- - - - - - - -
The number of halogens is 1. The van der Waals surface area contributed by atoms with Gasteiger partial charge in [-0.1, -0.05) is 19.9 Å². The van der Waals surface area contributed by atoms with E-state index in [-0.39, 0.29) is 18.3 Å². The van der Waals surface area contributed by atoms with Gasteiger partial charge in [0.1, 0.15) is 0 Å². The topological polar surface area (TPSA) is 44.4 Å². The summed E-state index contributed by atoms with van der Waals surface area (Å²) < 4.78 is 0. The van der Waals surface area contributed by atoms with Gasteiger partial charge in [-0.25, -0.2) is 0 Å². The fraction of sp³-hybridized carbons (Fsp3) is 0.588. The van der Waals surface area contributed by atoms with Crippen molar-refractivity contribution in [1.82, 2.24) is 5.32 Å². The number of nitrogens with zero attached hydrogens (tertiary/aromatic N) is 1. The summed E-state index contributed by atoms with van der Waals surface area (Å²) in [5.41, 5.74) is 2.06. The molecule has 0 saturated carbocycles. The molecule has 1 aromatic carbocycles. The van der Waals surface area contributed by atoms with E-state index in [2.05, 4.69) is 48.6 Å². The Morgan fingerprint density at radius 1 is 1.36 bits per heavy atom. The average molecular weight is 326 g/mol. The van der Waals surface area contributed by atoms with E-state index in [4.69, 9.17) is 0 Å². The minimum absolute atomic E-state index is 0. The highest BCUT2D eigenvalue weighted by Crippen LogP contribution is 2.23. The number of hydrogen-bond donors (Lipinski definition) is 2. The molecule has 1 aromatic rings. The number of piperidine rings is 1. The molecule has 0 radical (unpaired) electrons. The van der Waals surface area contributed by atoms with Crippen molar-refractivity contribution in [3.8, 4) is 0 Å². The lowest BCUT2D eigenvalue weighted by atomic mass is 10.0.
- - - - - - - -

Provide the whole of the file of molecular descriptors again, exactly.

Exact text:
The number of halogens is 1. The van der Waals surface area contributed by atoms with Gasteiger partial charge in [-0.1, -0.05) is 19.9 Å². The van der Waals surface area contributed by atoms with E-state index in [-0.39, 0.29) is 18.3 Å². The van der Waals surface area contributed by atoms with Gasteiger partial charge in [0.1, 0.15) is 0 Å². The topological polar surface area (TPSA) is 44.4 Å². The summed E-state index contributed by atoms with van der Waals surface area (Å²) < 4.78 is 0. The van der Waals surface area contributed by atoms with Gasteiger partial charge in [-0.25, -0.2) is 0 Å². The fraction of sp³-hybridized carbons (Fsp3) is 0.588. The van der Waals surface area contributed by atoms with Crippen molar-refractivity contribution in [1.82, 2.24) is 5.32 Å². The number of nitrogens with zero attached hydrogens (tertiary/aromatic N) is 1. The summed E-state index contributed by atoms with van der Waals surface area (Å²) in [5.41, 5.74) is 2.06. The molecule has 0 saturated carbocycles. The molecule has 1 aromatic carbocycles. The van der Waals surface area contributed by atoms with E-state index in [2.05, 4.69) is 48.6 Å². The Morgan fingerprint density at radius 1 is 1.36 bits per heavy atom. The average molecular weight is 326 g/mol. The van der Waals surface area contributed by atoms with E-state index in [4.69, 9.17) is 0 Å². The minimum absolute atomic E-state index is 0. The highest BCUT2D eigenvalue weighted by Crippen LogP contribution is 2.23. The number of hydrogen-bond donors (Lipinski definition) is 2. The molecule has 1 aromatic rings. The number of piperidine rings is 1. The molecule has 0 radical (unpaired) electrons. The van der Waals surface area contributed by atoms with Crippen molar-refractivity contribution in [3.8, 4) is 0 Å². The lowest BCUT2D eigenvalue weighted by atomic mass is 10.0.